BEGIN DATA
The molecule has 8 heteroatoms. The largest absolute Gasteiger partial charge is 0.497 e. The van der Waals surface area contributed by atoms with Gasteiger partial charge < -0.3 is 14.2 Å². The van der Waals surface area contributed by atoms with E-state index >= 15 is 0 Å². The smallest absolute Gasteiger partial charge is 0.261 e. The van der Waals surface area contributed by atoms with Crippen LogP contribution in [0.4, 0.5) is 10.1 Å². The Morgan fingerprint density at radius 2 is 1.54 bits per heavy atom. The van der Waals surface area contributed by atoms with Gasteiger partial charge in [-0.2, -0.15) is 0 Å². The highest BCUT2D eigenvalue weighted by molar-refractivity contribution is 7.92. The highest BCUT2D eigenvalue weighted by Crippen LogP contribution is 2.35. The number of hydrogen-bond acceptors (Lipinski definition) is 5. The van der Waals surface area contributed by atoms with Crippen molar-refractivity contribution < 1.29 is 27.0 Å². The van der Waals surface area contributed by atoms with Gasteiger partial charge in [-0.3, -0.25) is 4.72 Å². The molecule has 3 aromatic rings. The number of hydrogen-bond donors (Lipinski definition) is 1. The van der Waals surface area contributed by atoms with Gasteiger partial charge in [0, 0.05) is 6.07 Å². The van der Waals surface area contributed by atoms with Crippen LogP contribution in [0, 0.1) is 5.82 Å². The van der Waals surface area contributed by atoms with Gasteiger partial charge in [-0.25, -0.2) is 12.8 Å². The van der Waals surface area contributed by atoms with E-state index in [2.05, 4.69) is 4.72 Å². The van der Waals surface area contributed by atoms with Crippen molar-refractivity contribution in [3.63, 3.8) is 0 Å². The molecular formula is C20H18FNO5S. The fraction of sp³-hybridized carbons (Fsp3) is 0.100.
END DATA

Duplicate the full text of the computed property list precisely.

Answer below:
The molecule has 8 heteroatoms. The largest absolute Gasteiger partial charge is 0.497 e. The van der Waals surface area contributed by atoms with Gasteiger partial charge < -0.3 is 14.2 Å². The van der Waals surface area contributed by atoms with E-state index >= 15 is 0 Å². The smallest absolute Gasteiger partial charge is 0.261 e. The van der Waals surface area contributed by atoms with Crippen LogP contribution in [0.4, 0.5) is 10.1 Å². The Morgan fingerprint density at radius 2 is 1.54 bits per heavy atom. The van der Waals surface area contributed by atoms with Gasteiger partial charge in [-0.2, -0.15) is 0 Å². The highest BCUT2D eigenvalue weighted by molar-refractivity contribution is 7.92. The highest BCUT2D eigenvalue weighted by Crippen LogP contribution is 2.35. The number of hydrogen-bond acceptors (Lipinski definition) is 5. The van der Waals surface area contributed by atoms with Crippen molar-refractivity contribution < 1.29 is 27.0 Å². The van der Waals surface area contributed by atoms with Gasteiger partial charge in [-0.3, -0.25) is 4.72 Å². The molecule has 3 aromatic rings. The number of hydrogen-bond donors (Lipinski definition) is 1. The van der Waals surface area contributed by atoms with Gasteiger partial charge in [0, 0.05) is 6.07 Å². The van der Waals surface area contributed by atoms with Crippen LogP contribution in [0, 0.1) is 5.82 Å². The van der Waals surface area contributed by atoms with Gasteiger partial charge in [-0.25, -0.2) is 12.8 Å². The van der Waals surface area contributed by atoms with E-state index in [2.05, 4.69) is 4.72 Å². The van der Waals surface area contributed by atoms with Crippen molar-refractivity contribution in [3.63, 3.8) is 0 Å². The molecular formula is C20H18FNO5S. The fraction of sp³-hybridized carbons (Fsp3) is 0.100.